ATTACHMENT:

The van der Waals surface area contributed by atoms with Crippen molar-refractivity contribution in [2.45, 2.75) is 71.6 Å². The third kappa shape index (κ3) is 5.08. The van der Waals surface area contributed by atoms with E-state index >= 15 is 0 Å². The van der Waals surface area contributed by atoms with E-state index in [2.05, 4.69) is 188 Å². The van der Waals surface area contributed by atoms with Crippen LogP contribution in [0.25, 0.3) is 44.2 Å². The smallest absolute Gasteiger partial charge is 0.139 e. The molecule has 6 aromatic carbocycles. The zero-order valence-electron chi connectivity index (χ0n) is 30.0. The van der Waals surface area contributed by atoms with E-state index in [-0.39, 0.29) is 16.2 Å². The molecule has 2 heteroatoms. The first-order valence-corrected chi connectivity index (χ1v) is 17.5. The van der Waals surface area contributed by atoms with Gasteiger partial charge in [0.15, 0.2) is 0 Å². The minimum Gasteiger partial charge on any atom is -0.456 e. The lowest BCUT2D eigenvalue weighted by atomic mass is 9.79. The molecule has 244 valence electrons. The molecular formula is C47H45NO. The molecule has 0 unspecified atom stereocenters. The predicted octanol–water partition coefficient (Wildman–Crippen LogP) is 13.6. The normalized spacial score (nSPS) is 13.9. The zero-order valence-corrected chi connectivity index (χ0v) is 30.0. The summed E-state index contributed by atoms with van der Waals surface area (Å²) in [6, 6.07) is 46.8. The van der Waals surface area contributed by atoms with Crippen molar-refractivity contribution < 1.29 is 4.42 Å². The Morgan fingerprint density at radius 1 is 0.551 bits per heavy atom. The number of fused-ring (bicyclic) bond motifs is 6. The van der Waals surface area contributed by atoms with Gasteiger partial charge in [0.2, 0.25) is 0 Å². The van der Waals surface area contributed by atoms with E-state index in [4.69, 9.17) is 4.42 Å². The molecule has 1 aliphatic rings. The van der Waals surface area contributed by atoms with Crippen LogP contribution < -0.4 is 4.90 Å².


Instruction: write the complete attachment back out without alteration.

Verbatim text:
The van der Waals surface area contributed by atoms with Crippen molar-refractivity contribution in [2.45, 2.75) is 71.6 Å². The third kappa shape index (κ3) is 5.08. The van der Waals surface area contributed by atoms with E-state index >= 15 is 0 Å². The van der Waals surface area contributed by atoms with E-state index in [2.05, 4.69) is 188 Å². The van der Waals surface area contributed by atoms with Crippen LogP contribution in [0.25, 0.3) is 44.2 Å². The smallest absolute Gasteiger partial charge is 0.139 e. The molecule has 6 aromatic carbocycles. The zero-order valence-electron chi connectivity index (χ0n) is 30.0. The van der Waals surface area contributed by atoms with E-state index in [-0.39, 0.29) is 16.2 Å². The molecule has 2 heteroatoms. The first-order valence-corrected chi connectivity index (χ1v) is 17.5. The van der Waals surface area contributed by atoms with Gasteiger partial charge in [0.15, 0.2) is 0 Å². The minimum Gasteiger partial charge on any atom is -0.456 e. The lowest BCUT2D eigenvalue weighted by atomic mass is 9.79. The molecule has 244 valence electrons. The molecular formula is C47H45NO. The molecule has 0 unspecified atom stereocenters. The predicted octanol–water partition coefficient (Wildman–Crippen LogP) is 13.6. The normalized spacial score (nSPS) is 13.9. The zero-order valence-corrected chi connectivity index (χ0v) is 30.0. The summed E-state index contributed by atoms with van der Waals surface area (Å²) in [6, 6.07) is 46.8. The van der Waals surface area contributed by atoms with Crippen molar-refractivity contribution < 1.29 is 4.42 Å². The Morgan fingerprint density at radius 1 is 0.551 bits per heavy atom. The number of fused-ring (bicyclic) bond motifs is 6. The van der Waals surface area contributed by atoms with Gasteiger partial charge in [0.2, 0.25) is 0 Å². The van der Waals surface area contributed by atoms with E-state index in [4.69, 9.17) is 4.42 Å². The molecule has 1 aliphatic rings. The van der Waals surface area contributed by atoms with Crippen LogP contribution < -0.4 is 4.90 Å².